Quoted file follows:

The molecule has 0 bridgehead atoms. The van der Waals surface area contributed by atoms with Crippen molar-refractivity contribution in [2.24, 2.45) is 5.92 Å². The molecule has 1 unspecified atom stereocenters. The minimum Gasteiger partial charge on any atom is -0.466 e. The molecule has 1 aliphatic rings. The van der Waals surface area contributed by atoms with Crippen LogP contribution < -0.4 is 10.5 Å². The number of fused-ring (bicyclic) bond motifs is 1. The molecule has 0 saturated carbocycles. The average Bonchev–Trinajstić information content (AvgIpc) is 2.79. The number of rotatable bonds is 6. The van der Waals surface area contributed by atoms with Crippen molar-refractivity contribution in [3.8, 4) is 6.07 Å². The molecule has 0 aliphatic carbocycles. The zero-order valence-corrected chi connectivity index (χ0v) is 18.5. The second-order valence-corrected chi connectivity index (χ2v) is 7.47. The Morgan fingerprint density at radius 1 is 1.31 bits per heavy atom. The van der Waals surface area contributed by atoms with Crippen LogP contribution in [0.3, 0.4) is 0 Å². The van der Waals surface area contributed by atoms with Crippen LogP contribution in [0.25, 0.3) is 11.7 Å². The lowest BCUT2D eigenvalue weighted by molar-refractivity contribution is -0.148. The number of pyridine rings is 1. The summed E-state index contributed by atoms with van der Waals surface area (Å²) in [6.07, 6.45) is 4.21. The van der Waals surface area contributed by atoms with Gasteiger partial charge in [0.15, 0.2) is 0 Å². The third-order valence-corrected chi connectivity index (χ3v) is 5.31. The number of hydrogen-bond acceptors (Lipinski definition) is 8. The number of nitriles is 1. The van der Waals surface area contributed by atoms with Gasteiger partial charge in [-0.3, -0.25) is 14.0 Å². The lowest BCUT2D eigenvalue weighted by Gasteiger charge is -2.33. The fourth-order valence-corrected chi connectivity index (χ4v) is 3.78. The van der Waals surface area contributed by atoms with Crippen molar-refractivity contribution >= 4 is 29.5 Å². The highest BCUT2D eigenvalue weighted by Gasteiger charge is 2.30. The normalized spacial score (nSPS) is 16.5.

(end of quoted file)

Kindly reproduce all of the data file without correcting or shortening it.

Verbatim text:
The molecule has 0 bridgehead atoms. The van der Waals surface area contributed by atoms with Crippen molar-refractivity contribution in [2.24, 2.45) is 5.92 Å². The molecule has 1 unspecified atom stereocenters. The minimum Gasteiger partial charge on any atom is -0.466 e. The molecule has 1 aliphatic rings. The van der Waals surface area contributed by atoms with Crippen LogP contribution < -0.4 is 10.5 Å². The number of fused-ring (bicyclic) bond motifs is 1. The molecule has 0 saturated carbocycles. The average Bonchev–Trinajstić information content (AvgIpc) is 2.79. The number of rotatable bonds is 6. The van der Waals surface area contributed by atoms with Crippen molar-refractivity contribution in [3.8, 4) is 6.07 Å². The molecule has 0 aliphatic carbocycles. The zero-order valence-corrected chi connectivity index (χ0v) is 18.5. The second-order valence-corrected chi connectivity index (χ2v) is 7.47. The Morgan fingerprint density at radius 1 is 1.31 bits per heavy atom. The van der Waals surface area contributed by atoms with Crippen LogP contribution in [0.3, 0.4) is 0 Å². The van der Waals surface area contributed by atoms with Crippen LogP contribution in [0.25, 0.3) is 11.7 Å². The lowest BCUT2D eigenvalue weighted by molar-refractivity contribution is -0.148. The number of pyridine rings is 1. The summed E-state index contributed by atoms with van der Waals surface area (Å²) in [6.07, 6.45) is 4.21. The van der Waals surface area contributed by atoms with Gasteiger partial charge in [0.15, 0.2) is 0 Å². The third-order valence-corrected chi connectivity index (χ3v) is 5.31. The number of hydrogen-bond acceptors (Lipinski definition) is 8. The number of nitriles is 1. The van der Waals surface area contributed by atoms with Gasteiger partial charge in [-0.3, -0.25) is 14.0 Å². The lowest BCUT2D eigenvalue weighted by Gasteiger charge is -2.33. The fourth-order valence-corrected chi connectivity index (χ4v) is 3.78. The van der Waals surface area contributed by atoms with Crippen molar-refractivity contribution >= 4 is 29.5 Å². The highest BCUT2D eigenvalue weighted by Gasteiger charge is 2.30. The normalized spacial score (nSPS) is 16.5.